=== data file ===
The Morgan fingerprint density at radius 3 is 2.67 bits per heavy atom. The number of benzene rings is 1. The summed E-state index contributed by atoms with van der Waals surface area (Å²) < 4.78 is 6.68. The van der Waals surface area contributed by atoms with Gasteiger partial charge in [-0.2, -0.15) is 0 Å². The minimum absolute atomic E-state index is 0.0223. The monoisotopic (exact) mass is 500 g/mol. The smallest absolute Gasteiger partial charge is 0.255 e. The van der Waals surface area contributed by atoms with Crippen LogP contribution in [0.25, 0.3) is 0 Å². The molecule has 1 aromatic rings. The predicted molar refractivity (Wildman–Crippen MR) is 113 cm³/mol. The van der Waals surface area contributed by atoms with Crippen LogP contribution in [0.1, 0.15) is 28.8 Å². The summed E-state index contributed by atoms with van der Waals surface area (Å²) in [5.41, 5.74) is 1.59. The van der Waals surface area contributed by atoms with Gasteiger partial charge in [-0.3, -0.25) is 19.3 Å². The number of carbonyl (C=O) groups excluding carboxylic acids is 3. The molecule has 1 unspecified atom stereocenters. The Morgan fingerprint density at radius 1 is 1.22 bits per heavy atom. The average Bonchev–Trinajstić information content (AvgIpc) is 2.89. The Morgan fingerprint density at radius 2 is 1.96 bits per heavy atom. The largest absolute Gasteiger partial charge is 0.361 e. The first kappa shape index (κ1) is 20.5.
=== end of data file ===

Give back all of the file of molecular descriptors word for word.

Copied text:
The Morgan fingerprint density at radius 3 is 2.67 bits per heavy atom. The number of benzene rings is 1. The summed E-state index contributed by atoms with van der Waals surface area (Å²) < 4.78 is 6.68. The van der Waals surface area contributed by atoms with Gasteiger partial charge in [-0.2, -0.15) is 0 Å². The minimum absolute atomic E-state index is 0.0223. The monoisotopic (exact) mass is 500 g/mol. The smallest absolute Gasteiger partial charge is 0.255 e. The van der Waals surface area contributed by atoms with Crippen LogP contribution in [0.25, 0.3) is 0 Å². The molecule has 1 aromatic rings. The predicted molar refractivity (Wildman–Crippen MR) is 113 cm³/mol. The van der Waals surface area contributed by atoms with Crippen LogP contribution in [0.1, 0.15) is 28.8 Å². The summed E-state index contributed by atoms with van der Waals surface area (Å²) in [5.41, 5.74) is 1.59. The van der Waals surface area contributed by atoms with Gasteiger partial charge in [-0.3, -0.25) is 19.3 Å². The number of carbonyl (C=O) groups excluding carboxylic acids is 3. The molecule has 1 unspecified atom stereocenters. The Morgan fingerprint density at radius 1 is 1.22 bits per heavy atom. The average Bonchev–Trinajstić information content (AvgIpc) is 2.89. The Morgan fingerprint density at radius 2 is 1.96 bits per heavy atom. The largest absolute Gasteiger partial charge is 0.361 e. The first kappa shape index (κ1) is 20.5.